Hong Kong’s electoral office said just 0.41 per cent of votes cast in the 2019 district elections were invalid
A graphic has been shared hundreds of times in multiple posts on Facebook, Weibo and in online forums which claim it shows almost 60 per cent of votes cast in the Hong Kong district council election were invalid. The claim is false; the Hong Kong Registration and Electoral Office (REO) said that 12,097 votes cast were invalid, which represents 0.41 per cent of the total vote.
The misleading graphic was published here in a post in a Hong Kong Facebook group called "Alliance in Support of our Police Force" -- which has more than 50,000 members -- on November 26, 2019.
It was published two days after Hong Kong’s district council elections, which saw pro-democracy candidates win an overwhelming majority of 452 elected seats in the city’s 18 district councils. Here are the official results.
Here is an AFP report about the elections, which were held during the sixth consecutive month of pro-democracy protests in the semi-autonomous territory.
Below is a screenshot of the misleading Facebook post:
The misleading graphic includes a banner at the top, which can be seen here on the homepage for the Hong Kong district elections website.
The table purports to show the district council election’s voter turnout rate; votes cast and invalid votes for each of Hong Kong’s 18 districts.
According to the table, 57 per cent of votes cast were invalid.
Green text underneath the top logo bar in traditional Chinese characters translates to English as: “During the election this time, nearly 60 percent of the votes are invalid”.
Another two lines of text in the upper middle side the image translate to English as: “Number of valid votes: 1,253,647 (43%)” and “Number of invalid votes: 1,690,195 (57%)”.
The Chinese-language caption alongside the post translates to English as: “Everyone what do you want to say after seeing those invalid votes?”
The same image was also included in multiple posts on Facebook here, here, here, here and here, Weibo here and here, and here from a Hong Kong forum site. This Facebook image was published with a claim that 70 per cent of the votes were invalid.
The claim is false; Hong Kong’s Registration and Electoral Office said on November 26, 2019 that 2,943,842 registered residents voted in the 2019 district council elections, of which 2,931,745 votes were valid.
This equates to 12,097 invalid votes, or 0.41 per cent of total votes cast.
Ricky Ho, Information Officer from Hong Kong's Registration and Electoral Office told AFP by email on December 2, 2019 about reasons behind uncounted ballot papers from registered voters.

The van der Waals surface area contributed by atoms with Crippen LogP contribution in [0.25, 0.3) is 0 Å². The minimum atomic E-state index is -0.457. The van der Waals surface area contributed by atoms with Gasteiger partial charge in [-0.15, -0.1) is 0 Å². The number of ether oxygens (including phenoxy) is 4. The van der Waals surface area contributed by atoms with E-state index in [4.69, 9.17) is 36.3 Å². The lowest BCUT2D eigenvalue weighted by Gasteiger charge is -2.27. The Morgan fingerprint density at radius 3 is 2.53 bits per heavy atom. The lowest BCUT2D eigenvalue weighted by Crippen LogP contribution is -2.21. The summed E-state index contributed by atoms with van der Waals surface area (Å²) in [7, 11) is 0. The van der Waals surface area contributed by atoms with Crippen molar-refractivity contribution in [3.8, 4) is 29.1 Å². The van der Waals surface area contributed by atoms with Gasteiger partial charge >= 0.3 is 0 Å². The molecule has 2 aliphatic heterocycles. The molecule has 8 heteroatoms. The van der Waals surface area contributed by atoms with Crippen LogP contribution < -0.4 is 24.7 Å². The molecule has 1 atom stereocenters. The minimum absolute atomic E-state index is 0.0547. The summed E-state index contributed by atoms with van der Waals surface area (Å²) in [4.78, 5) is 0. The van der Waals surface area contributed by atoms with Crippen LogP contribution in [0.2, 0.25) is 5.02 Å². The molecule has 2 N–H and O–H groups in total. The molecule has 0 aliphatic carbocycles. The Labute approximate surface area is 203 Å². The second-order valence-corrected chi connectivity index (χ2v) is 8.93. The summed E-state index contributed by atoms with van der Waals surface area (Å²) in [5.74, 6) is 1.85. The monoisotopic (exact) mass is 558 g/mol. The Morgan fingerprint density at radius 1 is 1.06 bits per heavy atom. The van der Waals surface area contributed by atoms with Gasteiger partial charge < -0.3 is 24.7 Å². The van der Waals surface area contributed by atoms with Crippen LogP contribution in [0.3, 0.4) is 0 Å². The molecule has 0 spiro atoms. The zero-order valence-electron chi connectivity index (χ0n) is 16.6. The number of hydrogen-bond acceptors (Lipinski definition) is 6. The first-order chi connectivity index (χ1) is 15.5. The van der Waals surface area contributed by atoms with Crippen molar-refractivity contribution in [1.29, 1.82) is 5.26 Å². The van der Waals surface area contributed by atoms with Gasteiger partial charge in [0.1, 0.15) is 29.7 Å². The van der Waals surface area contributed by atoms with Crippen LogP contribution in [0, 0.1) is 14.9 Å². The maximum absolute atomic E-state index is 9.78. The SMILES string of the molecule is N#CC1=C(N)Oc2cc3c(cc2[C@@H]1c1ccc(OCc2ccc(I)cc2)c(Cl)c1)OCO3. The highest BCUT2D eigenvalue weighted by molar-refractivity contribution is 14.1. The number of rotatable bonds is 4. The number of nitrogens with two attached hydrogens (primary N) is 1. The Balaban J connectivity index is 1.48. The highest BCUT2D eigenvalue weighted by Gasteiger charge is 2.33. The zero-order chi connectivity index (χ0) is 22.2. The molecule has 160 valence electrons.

"In general, ballot papers in ballot boxes are not counted for the following reasons:
1) Endorsed with the words "Tendered";
3) Not marked by the chop provided at the polling station;
4) Containing votes for more than one candidate;
5) With writing or mark by which the elector can possibly be identified;
6) Substantially mutilated;
7) Void for uncertainty. "
Ho added that details of the breakdown of the uncounted ballot papers for the election will be included in the election report, which will be submitted to the Chief Executive within the next three months.
The full results of the election, including the exact number of votes received by each candidate, can be seen here.
A keyword search on the official election website led to this November 26, 2019 statement on the Hong Kong government website.
The statement reads in part: “There are online rumours that the voter turnout in an individual constituency is greater than the number of registered electors of the constituency, and the number of invalid ballot papers is about 1.6 million.
“The Registration and Electoral Office stresses that the rumours are incorrect. Records show that total number of registered electors in 2019 is 4,132,977. A total of 2,943,842 registered electors had cast their votes in the election while the total number of votes received by all candidates is 2,931,745.
"The counting results of each constituency were posted at the counting stations, members of the public can also refer to the REO's press release (www.elections.gov.hk/dc2019/chi/press.html?157474355310) and the relevant figures listed on the election website (www.elections.gov.hk).”